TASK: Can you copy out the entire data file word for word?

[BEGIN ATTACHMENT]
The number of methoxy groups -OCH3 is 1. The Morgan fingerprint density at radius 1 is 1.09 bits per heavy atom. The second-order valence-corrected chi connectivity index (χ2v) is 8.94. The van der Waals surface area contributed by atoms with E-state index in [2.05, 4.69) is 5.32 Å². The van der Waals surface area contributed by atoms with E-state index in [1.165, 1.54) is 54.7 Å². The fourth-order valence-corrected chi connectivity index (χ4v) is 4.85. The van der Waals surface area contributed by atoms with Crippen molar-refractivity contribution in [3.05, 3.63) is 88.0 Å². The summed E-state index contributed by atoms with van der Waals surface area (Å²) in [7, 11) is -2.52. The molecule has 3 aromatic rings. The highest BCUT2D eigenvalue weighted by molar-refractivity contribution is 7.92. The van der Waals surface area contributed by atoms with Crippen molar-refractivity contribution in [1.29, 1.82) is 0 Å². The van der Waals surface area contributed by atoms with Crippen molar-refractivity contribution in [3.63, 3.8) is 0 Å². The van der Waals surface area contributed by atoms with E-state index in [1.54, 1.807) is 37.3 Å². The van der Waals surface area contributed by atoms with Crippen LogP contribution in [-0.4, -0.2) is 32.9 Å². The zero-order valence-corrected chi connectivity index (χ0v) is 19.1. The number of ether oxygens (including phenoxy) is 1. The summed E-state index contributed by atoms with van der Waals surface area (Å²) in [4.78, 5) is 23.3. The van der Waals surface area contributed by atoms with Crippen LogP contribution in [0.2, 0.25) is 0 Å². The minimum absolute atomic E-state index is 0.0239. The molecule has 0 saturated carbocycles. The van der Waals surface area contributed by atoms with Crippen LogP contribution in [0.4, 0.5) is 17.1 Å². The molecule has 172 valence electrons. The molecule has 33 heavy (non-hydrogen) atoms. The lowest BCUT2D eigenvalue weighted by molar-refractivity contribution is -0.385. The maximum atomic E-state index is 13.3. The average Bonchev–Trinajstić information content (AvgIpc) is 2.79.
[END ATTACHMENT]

The number of methoxy groups -OCH3 is 1. The Morgan fingerprint density at radius 1 is 1.09 bits per heavy atom. The second-order valence-corrected chi connectivity index (χ2v) is 8.94. The van der Waals surface area contributed by atoms with E-state index in [2.05, 4.69) is 5.32 Å². The van der Waals surface area contributed by atoms with E-state index in [1.165, 1.54) is 54.7 Å². The fourth-order valence-corrected chi connectivity index (χ4v) is 4.85. The van der Waals surface area contributed by atoms with Crippen molar-refractivity contribution in [3.05, 3.63) is 88.0 Å². The summed E-state index contributed by atoms with van der Waals surface area (Å²) in [7, 11) is -2.52. The molecule has 3 aromatic rings. The highest BCUT2D eigenvalue weighted by molar-refractivity contribution is 7.92. The van der Waals surface area contributed by atoms with Crippen molar-refractivity contribution in [1.29, 1.82) is 0 Å². The van der Waals surface area contributed by atoms with Crippen molar-refractivity contribution in [3.63, 3.8) is 0 Å². The van der Waals surface area contributed by atoms with E-state index in [1.54, 1.807) is 37.3 Å². The van der Waals surface area contributed by atoms with Crippen LogP contribution in [-0.4, -0.2) is 32.9 Å². The zero-order valence-corrected chi connectivity index (χ0v) is 19.1. The number of ether oxygens (including phenoxy) is 1. The summed E-state index contributed by atoms with van der Waals surface area (Å²) in [4.78, 5) is 23.3. The van der Waals surface area contributed by atoms with Crippen LogP contribution in [0.2, 0.25) is 0 Å². The minimum absolute atomic E-state index is 0.0239. The molecule has 0 saturated carbocycles. The van der Waals surface area contributed by atoms with Crippen LogP contribution in [0.4, 0.5) is 17.1 Å². The molecule has 172 valence electrons. The molecule has 33 heavy (non-hydrogen) atoms. The lowest BCUT2D eigenvalue weighted by molar-refractivity contribution is -0.385. The maximum atomic E-state index is 13.3. The average Bonchev–Trinajstić information content (AvgIpc) is 2.79.